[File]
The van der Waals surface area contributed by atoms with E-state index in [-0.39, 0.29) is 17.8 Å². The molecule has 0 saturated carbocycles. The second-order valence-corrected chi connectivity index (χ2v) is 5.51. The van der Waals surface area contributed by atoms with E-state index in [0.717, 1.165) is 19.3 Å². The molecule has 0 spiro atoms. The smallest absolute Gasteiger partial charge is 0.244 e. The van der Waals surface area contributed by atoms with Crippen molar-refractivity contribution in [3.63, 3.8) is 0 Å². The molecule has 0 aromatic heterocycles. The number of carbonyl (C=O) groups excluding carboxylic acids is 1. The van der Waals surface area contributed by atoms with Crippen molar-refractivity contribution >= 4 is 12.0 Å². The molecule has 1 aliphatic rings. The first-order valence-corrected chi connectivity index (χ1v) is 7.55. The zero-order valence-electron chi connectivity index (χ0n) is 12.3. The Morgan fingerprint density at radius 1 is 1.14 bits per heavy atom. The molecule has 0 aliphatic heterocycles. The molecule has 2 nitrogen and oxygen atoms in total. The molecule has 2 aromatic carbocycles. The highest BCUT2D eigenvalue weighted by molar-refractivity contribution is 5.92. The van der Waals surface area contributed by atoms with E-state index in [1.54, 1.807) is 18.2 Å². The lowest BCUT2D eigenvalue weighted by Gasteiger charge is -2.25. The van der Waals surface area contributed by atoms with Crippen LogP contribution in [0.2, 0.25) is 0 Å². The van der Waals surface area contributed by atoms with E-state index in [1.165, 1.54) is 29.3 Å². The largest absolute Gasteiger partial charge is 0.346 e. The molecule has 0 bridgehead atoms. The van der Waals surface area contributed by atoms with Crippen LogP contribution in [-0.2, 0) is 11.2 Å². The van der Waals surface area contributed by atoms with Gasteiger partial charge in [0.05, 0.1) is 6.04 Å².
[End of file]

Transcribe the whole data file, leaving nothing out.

The van der Waals surface area contributed by atoms with E-state index in [-0.39, 0.29) is 17.8 Å². The molecule has 0 saturated carbocycles. The second-order valence-corrected chi connectivity index (χ2v) is 5.51. The van der Waals surface area contributed by atoms with E-state index in [0.717, 1.165) is 19.3 Å². The molecule has 0 spiro atoms. The smallest absolute Gasteiger partial charge is 0.244 e. The van der Waals surface area contributed by atoms with Crippen molar-refractivity contribution in [3.63, 3.8) is 0 Å². The molecule has 0 aromatic heterocycles. The number of carbonyl (C=O) groups excluding carboxylic acids is 1. The van der Waals surface area contributed by atoms with Crippen molar-refractivity contribution >= 4 is 12.0 Å². The molecule has 1 aliphatic rings. The first-order valence-corrected chi connectivity index (χ1v) is 7.55. The zero-order valence-electron chi connectivity index (χ0n) is 12.3. The Morgan fingerprint density at radius 1 is 1.14 bits per heavy atom. The molecule has 0 aliphatic heterocycles. The molecule has 2 nitrogen and oxygen atoms in total. The molecule has 2 aromatic carbocycles. The highest BCUT2D eigenvalue weighted by molar-refractivity contribution is 5.92. The van der Waals surface area contributed by atoms with E-state index in [1.54, 1.807) is 18.2 Å². The lowest BCUT2D eigenvalue weighted by Gasteiger charge is -2.25. The van der Waals surface area contributed by atoms with Crippen LogP contribution in [0.2, 0.25) is 0 Å². The van der Waals surface area contributed by atoms with E-state index in [1.165, 1.54) is 29.3 Å². The largest absolute Gasteiger partial charge is 0.346 e. The molecule has 0 bridgehead atoms. The van der Waals surface area contributed by atoms with Crippen LogP contribution in [-0.2, 0) is 11.2 Å². The van der Waals surface area contributed by atoms with Gasteiger partial charge in [0.05, 0.1) is 6.04 Å².